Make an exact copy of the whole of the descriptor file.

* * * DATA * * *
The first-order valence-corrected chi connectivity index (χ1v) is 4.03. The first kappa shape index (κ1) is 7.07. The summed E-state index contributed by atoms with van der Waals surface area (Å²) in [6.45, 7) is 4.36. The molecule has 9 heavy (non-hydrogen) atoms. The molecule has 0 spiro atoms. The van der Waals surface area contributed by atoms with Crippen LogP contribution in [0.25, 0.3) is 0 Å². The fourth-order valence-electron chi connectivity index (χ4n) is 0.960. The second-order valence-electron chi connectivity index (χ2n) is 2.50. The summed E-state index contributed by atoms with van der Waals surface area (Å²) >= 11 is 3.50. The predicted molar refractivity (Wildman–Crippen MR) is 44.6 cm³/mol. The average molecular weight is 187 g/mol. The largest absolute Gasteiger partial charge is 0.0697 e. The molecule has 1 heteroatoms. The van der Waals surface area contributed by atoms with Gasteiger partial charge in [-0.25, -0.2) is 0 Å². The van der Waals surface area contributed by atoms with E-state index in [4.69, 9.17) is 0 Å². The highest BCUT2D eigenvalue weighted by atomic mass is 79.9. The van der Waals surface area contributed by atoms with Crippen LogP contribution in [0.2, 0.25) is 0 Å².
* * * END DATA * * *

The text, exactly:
The first-order valence-corrected chi connectivity index (χ1v) is 4.03. The first kappa shape index (κ1) is 7.07. The summed E-state index contributed by atoms with van der Waals surface area (Å²) in [6.45, 7) is 4.36. The molecule has 9 heavy (non-hydrogen) atoms. The molecule has 0 spiro atoms. The van der Waals surface area contributed by atoms with Crippen LogP contribution in [0.25, 0.3) is 0 Å². The fourth-order valence-electron chi connectivity index (χ4n) is 0.960. The second-order valence-electron chi connectivity index (χ2n) is 2.50. The summed E-state index contributed by atoms with van der Waals surface area (Å²) >= 11 is 3.50. The predicted molar refractivity (Wildman–Crippen MR) is 44.6 cm³/mol. The average molecular weight is 187 g/mol. The largest absolute Gasteiger partial charge is 0.0697 e. The molecule has 1 heteroatoms. The van der Waals surface area contributed by atoms with Gasteiger partial charge in [-0.25, -0.2) is 0 Å². The van der Waals surface area contributed by atoms with E-state index in [4.69, 9.17) is 0 Å². The highest BCUT2D eigenvalue weighted by atomic mass is 79.9. The van der Waals surface area contributed by atoms with Crippen LogP contribution in [0.2, 0.25) is 0 Å².